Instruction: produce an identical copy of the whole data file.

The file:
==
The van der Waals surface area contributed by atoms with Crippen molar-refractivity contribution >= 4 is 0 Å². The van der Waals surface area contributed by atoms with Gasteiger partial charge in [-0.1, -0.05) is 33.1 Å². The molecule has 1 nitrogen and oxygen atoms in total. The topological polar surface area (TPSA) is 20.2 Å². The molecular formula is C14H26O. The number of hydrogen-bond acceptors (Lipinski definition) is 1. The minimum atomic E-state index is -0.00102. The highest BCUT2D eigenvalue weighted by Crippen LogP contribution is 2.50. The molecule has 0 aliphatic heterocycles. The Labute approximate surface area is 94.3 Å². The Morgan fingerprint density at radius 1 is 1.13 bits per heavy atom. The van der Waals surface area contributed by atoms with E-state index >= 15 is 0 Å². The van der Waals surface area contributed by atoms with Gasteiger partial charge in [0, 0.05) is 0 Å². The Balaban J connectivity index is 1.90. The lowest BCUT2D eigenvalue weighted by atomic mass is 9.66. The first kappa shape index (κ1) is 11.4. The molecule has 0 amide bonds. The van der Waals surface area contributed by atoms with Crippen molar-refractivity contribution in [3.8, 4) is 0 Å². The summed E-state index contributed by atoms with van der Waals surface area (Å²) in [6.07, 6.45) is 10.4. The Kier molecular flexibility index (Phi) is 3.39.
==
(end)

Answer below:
The van der Waals surface area contributed by atoms with Crippen molar-refractivity contribution >= 4 is 0 Å². The van der Waals surface area contributed by atoms with Gasteiger partial charge in [-0.1, -0.05) is 33.1 Å². The molecule has 1 nitrogen and oxygen atoms in total. The topological polar surface area (TPSA) is 20.2 Å². The molecular formula is C14H26O. The number of hydrogen-bond acceptors (Lipinski definition) is 1. The minimum atomic E-state index is -0.00102. The highest BCUT2D eigenvalue weighted by Crippen LogP contribution is 2.50. The molecule has 0 aliphatic heterocycles. The Labute approximate surface area is 94.3 Å². The Morgan fingerprint density at radius 1 is 1.13 bits per heavy atom. The van der Waals surface area contributed by atoms with E-state index >= 15 is 0 Å². The van der Waals surface area contributed by atoms with Gasteiger partial charge in [0, 0.05) is 0 Å². The Balaban J connectivity index is 1.90. The lowest BCUT2D eigenvalue weighted by atomic mass is 9.66. The first kappa shape index (κ1) is 11.4. The molecule has 0 amide bonds. The van der Waals surface area contributed by atoms with Crippen molar-refractivity contribution in [3.8, 4) is 0 Å². The summed E-state index contributed by atoms with van der Waals surface area (Å²) in [6.07, 6.45) is 10.4. The Kier molecular flexibility index (Phi) is 3.39.